“Social media measurement is difficult even in the U.S., where social media penetration is extremely high,” says Shawndra Hill, Wharton professor of operations and information management. “This is no different in contexts like Uganda.”
Hill recently gave a keynote speech at the “Social Media for Business Conference” in Kampala, Uganda, organized by Kampala-based The 360° Network. Approximately 200 people from the telecom, technology and media industries, among others, showed up to gain insights into how companies can measure social media response, engage with their customers and develop social media strategies to fit specific business needs.
Hill’s research looks at large scale social networks, “ones that you can actually observe,” she says. “Think Facebook and Twitter, where you can see the links between individuals who are your customers. At the conference, I talked about mining the data you can get on social networks, whether it is data that is proprietary to a telecom firm, or data you can get in public for free, on [sites like] Twitter.” Such information can be used by companies that want to predict which customers are going to buy their products, for example, versus which customers are engaging in fraudulent activity.
In the developing world, Hill says, there is not a lot of data, “or a culture of collecting it,” on existing and potential customers. Attendees at the Kampala conference questioned her not just about data collection, but about ways to do this in a country where Internet penetration is relatively low. In Uganda, Hill says, a 2010 report cites approximately 16 million mobile subscribers and five million Internet users.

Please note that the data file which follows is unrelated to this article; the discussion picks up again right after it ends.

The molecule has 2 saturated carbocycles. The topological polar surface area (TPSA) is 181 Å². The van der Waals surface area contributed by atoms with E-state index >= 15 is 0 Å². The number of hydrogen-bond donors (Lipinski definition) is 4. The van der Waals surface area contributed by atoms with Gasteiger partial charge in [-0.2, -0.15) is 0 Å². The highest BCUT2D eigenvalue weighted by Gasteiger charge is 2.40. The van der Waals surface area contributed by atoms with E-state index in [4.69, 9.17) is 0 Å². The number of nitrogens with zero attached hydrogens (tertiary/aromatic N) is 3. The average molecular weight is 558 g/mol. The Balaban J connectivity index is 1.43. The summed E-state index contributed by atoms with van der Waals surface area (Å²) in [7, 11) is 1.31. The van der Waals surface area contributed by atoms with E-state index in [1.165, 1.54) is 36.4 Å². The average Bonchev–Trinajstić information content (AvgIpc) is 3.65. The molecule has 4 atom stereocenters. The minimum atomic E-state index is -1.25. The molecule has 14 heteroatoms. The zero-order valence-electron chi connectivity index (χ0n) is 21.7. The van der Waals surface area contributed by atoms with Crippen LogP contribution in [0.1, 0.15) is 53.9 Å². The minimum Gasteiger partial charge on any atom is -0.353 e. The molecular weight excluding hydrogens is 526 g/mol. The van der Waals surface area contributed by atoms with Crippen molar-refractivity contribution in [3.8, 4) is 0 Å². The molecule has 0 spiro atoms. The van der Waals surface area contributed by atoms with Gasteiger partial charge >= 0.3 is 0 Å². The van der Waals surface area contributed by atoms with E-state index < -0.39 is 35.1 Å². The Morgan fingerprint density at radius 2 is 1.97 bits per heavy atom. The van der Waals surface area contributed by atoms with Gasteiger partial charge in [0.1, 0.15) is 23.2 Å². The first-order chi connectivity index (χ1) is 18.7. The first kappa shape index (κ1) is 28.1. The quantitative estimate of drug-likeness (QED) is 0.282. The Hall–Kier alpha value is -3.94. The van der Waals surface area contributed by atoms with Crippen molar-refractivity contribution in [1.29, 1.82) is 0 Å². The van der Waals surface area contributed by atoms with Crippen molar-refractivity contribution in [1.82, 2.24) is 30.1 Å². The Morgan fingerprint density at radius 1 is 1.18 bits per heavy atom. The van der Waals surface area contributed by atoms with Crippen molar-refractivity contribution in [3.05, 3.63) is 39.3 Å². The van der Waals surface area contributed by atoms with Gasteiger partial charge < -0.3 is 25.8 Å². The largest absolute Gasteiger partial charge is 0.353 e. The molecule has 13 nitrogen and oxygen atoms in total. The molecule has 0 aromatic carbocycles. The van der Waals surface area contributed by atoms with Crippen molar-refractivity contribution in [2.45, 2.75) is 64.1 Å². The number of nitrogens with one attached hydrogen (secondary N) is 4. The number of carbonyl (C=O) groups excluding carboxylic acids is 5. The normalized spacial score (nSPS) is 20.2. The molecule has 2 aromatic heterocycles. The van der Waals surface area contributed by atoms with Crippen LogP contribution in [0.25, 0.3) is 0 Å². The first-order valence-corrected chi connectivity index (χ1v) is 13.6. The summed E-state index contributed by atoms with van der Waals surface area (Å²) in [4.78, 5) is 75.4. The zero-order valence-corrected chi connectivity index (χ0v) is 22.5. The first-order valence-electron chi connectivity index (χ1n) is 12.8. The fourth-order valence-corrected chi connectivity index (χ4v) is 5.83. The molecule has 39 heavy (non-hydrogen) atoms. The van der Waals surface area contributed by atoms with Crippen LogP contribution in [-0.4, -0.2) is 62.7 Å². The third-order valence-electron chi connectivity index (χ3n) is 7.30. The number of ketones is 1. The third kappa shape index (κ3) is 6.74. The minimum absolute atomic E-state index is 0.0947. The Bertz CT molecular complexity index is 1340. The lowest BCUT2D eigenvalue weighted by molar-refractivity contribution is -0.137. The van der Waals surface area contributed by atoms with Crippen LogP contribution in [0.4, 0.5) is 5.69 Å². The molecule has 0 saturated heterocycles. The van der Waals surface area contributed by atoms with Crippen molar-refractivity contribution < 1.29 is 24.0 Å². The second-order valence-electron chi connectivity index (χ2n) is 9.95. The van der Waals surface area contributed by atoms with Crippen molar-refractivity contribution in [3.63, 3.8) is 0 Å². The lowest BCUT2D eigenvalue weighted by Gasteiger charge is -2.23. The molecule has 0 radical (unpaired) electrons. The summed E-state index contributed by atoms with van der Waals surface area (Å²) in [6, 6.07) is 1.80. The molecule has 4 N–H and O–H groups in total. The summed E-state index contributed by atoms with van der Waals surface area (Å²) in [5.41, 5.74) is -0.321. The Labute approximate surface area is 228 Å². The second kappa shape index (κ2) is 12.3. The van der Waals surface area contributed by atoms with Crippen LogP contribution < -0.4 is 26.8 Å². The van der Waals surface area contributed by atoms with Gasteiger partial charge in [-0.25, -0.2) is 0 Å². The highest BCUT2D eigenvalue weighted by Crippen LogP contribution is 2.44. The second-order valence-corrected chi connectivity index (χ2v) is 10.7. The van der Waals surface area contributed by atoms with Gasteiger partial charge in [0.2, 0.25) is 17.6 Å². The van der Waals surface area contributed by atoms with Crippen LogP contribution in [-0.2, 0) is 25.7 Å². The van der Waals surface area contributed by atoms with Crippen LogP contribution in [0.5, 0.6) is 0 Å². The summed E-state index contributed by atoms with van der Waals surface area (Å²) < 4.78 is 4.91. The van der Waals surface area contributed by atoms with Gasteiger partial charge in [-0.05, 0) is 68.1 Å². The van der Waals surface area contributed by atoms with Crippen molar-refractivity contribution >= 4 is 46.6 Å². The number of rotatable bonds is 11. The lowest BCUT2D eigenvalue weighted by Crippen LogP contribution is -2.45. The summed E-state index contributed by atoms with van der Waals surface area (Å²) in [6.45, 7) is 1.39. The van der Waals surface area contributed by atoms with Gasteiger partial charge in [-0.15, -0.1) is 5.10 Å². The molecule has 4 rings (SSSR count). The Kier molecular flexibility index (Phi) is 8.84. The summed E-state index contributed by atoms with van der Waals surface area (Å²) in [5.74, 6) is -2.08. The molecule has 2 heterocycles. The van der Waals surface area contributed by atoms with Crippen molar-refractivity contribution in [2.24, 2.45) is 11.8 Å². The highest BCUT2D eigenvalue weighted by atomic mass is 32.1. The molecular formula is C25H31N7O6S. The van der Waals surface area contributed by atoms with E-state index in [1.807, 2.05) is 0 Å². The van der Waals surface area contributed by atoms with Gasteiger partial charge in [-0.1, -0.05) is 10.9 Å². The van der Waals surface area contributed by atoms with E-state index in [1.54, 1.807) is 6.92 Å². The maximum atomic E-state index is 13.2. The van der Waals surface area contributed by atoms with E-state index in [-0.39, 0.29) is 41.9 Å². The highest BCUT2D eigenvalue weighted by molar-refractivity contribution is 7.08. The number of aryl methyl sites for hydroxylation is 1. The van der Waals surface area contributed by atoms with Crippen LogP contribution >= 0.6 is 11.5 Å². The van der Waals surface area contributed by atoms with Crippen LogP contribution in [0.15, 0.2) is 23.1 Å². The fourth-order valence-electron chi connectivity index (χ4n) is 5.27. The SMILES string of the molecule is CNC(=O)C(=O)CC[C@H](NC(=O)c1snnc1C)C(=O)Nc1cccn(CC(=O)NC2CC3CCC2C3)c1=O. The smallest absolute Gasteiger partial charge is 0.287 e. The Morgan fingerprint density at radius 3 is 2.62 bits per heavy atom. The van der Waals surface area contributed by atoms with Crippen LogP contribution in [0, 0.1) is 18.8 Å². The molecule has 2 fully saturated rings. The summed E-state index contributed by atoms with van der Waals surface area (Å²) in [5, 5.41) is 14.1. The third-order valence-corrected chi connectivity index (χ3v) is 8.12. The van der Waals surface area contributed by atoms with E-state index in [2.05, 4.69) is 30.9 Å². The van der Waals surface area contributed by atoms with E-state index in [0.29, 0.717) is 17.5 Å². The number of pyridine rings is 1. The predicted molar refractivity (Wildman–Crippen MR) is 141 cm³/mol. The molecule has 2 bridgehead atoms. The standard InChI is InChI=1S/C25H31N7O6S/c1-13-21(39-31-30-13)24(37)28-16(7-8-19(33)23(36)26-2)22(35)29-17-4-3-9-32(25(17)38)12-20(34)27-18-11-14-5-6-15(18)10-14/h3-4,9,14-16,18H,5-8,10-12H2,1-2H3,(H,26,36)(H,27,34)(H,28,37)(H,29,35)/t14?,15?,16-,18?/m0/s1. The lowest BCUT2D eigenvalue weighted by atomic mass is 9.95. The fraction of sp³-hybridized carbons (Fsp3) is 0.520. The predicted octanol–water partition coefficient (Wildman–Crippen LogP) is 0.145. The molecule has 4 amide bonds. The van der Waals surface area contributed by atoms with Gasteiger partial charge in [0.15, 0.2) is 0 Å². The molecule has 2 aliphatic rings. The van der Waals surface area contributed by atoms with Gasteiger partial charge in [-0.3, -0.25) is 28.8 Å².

The developing world has an additional challenge, Hill adds: low penetration of credit cards, which means that web purchases are harder to make. “So social media strategy to some extent takes on a different meaning in the developing world context,” she says. “Strategy is still about building brand awareness and engaging with potential customers, but less about immediate online purchases. Strategy in the developing world must also include mobile, which is the future. Mobile penetration is relatively high, and more and more people are using mobile banking apps to engage in commerce.”
The good news, according to Hill, is that “things are changing quickly.” When she taught in Ethiopia for the first time four years ago, she asked how many in the audience had signed up for Facebook. No hands went up. Now, she says, when she asked the same question in her Ethiopian classes last summer, almost everyone raised their hands.
It’s no different in Uganda, she adds. “The tech community seems very vibrant and ripe for some kind of killer app to come out of it. Innovation is actually encouraged. For that reason, it’s a great place to think about investing in ideas. It’s a good test bed. It doesn’t have the user base of Kenya or South Africa, but there are people in Uganda who, in their free time, are learning how to develop apps and are very excited about it.”
Uganda needs at least two things now, Hill states. In addition to those killer apps that will “demonstrate the power of social media, connectivity and business outcomes … the country also needs a way to collect data on Internet users to begin to better understand Internet, mobile and consumer behavior via business analytics.”
Google, Hill says, just opened an office in Uganda, “which sends a signal that Africa – Uganda, in particular — is important to them in trying to understand how to bring the masses online, consumers [as well as] firms. Google is there trying to build the infrastructure to make that happen.”